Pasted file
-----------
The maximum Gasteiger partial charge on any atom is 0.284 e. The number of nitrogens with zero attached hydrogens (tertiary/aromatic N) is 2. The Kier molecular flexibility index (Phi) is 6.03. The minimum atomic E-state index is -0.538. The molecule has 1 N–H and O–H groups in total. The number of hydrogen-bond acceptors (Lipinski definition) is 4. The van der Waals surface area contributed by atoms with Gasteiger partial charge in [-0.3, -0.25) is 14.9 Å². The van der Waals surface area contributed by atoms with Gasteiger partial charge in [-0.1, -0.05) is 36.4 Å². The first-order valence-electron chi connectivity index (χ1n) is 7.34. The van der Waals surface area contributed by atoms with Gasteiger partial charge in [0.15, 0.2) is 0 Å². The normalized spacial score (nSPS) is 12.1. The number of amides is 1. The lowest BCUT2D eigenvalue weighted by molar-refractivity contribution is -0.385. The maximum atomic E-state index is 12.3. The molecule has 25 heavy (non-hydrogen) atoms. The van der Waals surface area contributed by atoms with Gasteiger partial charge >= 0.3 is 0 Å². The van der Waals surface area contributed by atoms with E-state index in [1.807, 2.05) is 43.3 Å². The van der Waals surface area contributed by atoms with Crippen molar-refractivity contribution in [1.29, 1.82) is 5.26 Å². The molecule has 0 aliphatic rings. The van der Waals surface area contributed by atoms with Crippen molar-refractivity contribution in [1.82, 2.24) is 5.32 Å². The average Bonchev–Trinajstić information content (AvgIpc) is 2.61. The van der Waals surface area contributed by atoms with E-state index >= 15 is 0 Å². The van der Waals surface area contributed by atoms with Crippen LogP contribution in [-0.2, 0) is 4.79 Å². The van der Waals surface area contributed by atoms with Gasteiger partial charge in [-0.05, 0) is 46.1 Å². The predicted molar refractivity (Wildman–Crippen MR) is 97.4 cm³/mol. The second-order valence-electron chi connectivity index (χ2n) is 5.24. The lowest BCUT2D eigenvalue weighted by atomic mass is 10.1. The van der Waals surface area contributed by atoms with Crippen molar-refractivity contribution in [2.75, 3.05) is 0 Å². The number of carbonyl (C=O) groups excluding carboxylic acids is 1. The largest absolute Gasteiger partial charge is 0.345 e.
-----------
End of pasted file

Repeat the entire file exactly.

The maximum Gasteiger partial charge on any atom is 0.284 e. The number of nitrogens with zero attached hydrogens (tertiary/aromatic N) is 2. The Kier molecular flexibility index (Phi) is 6.03. The minimum atomic E-state index is -0.538. The molecule has 1 N–H and O–H groups in total. The number of hydrogen-bond acceptors (Lipinski definition) is 4. The van der Waals surface area contributed by atoms with Gasteiger partial charge in [-0.3, -0.25) is 14.9 Å². The van der Waals surface area contributed by atoms with Gasteiger partial charge in [-0.1, -0.05) is 36.4 Å². The first-order valence-electron chi connectivity index (χ1n) is 7.34. The van der Waals surface area contributed by atoms with Gasteiger partial charge in [0.15, 0.2) is 0 Å². The normalized spacial score (nSPS) is 12.1. The number of amides is 1. The lowest BCUT2D eigenvalue weighted by molar-refractivity contribution is -0.385. The maximum atomic E-state index is 12.3. The molecule has 25 heavy (non-hydrogen) atoms. The van der Waals surface area contributed by atoms with Gasteiger partial charge >= 0.3 is 0 Å². The van der Waals surface area contributed by atoms with E-state index in [1.807, 2.05) is 43.3 Å². The van der Waals surface area contributed by atoms with Crippen molar-refractivity contribution in [1.29, 1.82) is 5.26 Å². The molecule has 0 aliphatic rings. The van der Waals surface area contributed by atoms with Crippen molar-refractivity contribution in [1.82, 2.24) is 5.32 Å². The average Bonchev–Trinajstić information content (AvgIpc) is 2.61. The van der Waals surface area contributed by atoms with E-state index >= 15 is 0 Å². The van der Waals surface area contributed by atoms with Crippen LogP contribution in [-0.2, 0) is 4.79 Å². The van der Waals surface area contributed by atoms with Gasteiger partial charge in [-0.05, 0) is 46.1 Å². The predicted molar refractivity (Wildman–Crippen MR) is 97.4 cm³/mol. The second-order valence-electron chi connectivity index (χ2n) is 5.24. The lowest BCUT2D eigenvalue weighted by atomic mass is 10.1. The van der Waals surface area contributed by atoms with Crippen molar-refractivity contribution in [2.75, 3.05) is 0 Å². The number of carbonyl (C=O) groups excluding carboxylic acids is 1. The largest absolute Gasteiger partial charge is 0.345 e.